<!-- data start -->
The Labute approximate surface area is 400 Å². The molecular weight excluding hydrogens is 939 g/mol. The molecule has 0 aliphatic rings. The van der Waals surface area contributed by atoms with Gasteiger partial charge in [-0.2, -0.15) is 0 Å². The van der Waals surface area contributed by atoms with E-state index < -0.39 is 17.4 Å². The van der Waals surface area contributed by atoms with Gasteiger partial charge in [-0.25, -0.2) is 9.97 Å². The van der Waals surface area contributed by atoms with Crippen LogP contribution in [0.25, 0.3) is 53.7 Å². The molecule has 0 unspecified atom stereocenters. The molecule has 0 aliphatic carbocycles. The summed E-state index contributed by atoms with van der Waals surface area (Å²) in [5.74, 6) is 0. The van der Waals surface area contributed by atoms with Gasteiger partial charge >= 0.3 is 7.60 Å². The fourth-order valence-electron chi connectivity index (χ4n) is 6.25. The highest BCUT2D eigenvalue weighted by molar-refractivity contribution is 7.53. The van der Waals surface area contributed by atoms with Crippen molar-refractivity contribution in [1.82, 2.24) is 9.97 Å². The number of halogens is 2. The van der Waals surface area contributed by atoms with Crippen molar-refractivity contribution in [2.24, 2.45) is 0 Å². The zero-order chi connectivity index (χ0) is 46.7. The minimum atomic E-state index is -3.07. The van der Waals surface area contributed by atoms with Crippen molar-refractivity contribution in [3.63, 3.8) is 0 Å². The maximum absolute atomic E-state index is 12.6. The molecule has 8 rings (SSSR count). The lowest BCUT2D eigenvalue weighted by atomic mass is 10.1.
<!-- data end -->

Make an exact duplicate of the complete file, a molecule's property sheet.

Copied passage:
The Labute approximate surface area is 400 Å². The molecular weight excluding hydrogens is 939 g/mol. The molecule has 0 aliphatic rings. The van der Waals surface area contributed by atoms with Gasteiger partial charge in [-0.2, -0.15) is 0 Å². The van der Waals surface area contributed by atoms with E-state index < -0.39 is 17.4 Å². The van der Waals surface area contributed by atoms with Gasteiger partial charge in [-0.25, -0.2) is 9.97 Å². The van der Waals surface area contributed by atoms with Crippen LogP contribution in [0.25, 0.3) is 53.7 Å². The molecule has 0 unspecified atom stereocenters. The molecule has 0 aliphatic carbocycles. The summed E-state index contributed by atoms with van der Waals surface area (Å²) in [5.74, 6) is 0. The van der Waals surface area contributed by atoms with Gasteiger partial charge >= 0.3 is 7.60 Å². The fourth-order valence-electron chi connectivity index (χ4n) is 6.25. The highest BCUT2D eigenvalue weighted by molar-refractivity contribution is 7.53. The van der Waals surface area contributed by atoms with Crippen molar-refractivity contribution in [1.82, 2.24) is 9.97 Å². The number of halogens is 2. The van der Waals surface area contributed by atoms with Crippen molar-refractivity contribution in [2.24, 2.45) is 0 Å². The zero-order chi connectivity index (χ0) is 46.7. The minimum atomic E-state index is -3.07. The van der Waals surface area contributed by atoms with Crippen molar-refractivity contribution in [3.63, 3.8) is 0 Å². The maximum absolute atomic E-state index is 12.6. The molecule has 8 rings (SSSR count). The lowest BCUT2D eigenvalue weighted by atomic mass is 10.1.